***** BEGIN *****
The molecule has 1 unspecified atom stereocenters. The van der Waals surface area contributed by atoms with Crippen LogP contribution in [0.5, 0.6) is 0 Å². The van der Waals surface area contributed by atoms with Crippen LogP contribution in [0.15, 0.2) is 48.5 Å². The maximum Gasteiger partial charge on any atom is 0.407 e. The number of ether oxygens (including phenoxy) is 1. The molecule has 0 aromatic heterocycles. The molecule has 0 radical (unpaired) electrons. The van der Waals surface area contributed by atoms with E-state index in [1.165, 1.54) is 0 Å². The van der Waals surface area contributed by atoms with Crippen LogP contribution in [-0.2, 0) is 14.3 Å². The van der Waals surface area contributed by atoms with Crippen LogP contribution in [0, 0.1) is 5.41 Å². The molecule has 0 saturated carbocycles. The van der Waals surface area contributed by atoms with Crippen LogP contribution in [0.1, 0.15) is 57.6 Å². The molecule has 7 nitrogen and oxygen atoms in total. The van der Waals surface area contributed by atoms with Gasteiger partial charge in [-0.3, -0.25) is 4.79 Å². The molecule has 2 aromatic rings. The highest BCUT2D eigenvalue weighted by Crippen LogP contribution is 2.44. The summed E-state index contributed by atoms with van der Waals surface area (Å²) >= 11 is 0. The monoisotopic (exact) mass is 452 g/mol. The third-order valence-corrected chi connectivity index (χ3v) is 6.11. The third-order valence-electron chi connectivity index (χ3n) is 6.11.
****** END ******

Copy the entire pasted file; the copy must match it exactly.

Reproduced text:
The molecule has 1 unspecified atom stereocenters. The van der Waals surface area contributed by atoms with Crippen LogP contribution in [0.5, 0.6) is 0 Å². The van der Waals surface area contributed by atoms with Crippen LogP contribution in [0.15, 0.2) is 48.5 Å². The maximum Gasteiger partial charge on any atom is 0.407 e. The number of ether oxygens (including phenoxy) is 1. The molecule has 0 aromatic heterocycles. The molecule has 0 radical (unpaired) electrons. The van der Waals surface area contributed by atoms with E-state index in [1.165, 1.54) is 0 Å². The van der Waals surface area contributed by atoms with Crippen LogP contribution in [-0.2, 0) is 14.3 Å². The van der Waals surface area contributed by atoms with Crippen LogP contribution in [0, 0.1) is 5.41 Å². The molecule has 0 saturated carbocycles. The van der Waals surface area contributed by atoms with Crippen LogP contribution in [0.1, 0.15) is 57.6 Å². The molecule has 7 nitrogen and oxygen atoms in total. The van der Waals surface area contributed by atoms with Gasteiger partial charge in [-0.3, -0.25) is 4.79 Å². The molecule has 2 aromatic rings. The highest BCUT2D eigenvalue weighted by Crippen LogP contribution is 2.44. The summed E-state index contributed by atoms with van der Waals surface area (Å²) >= 11 is 0. The monoisotopic (exact) mass is 452 g/mol. The third-order valence-corrected chi connectivity index (χ3v) is 6.11. The third-order valence-electron chi connectivity index (χ3n) is 6.11.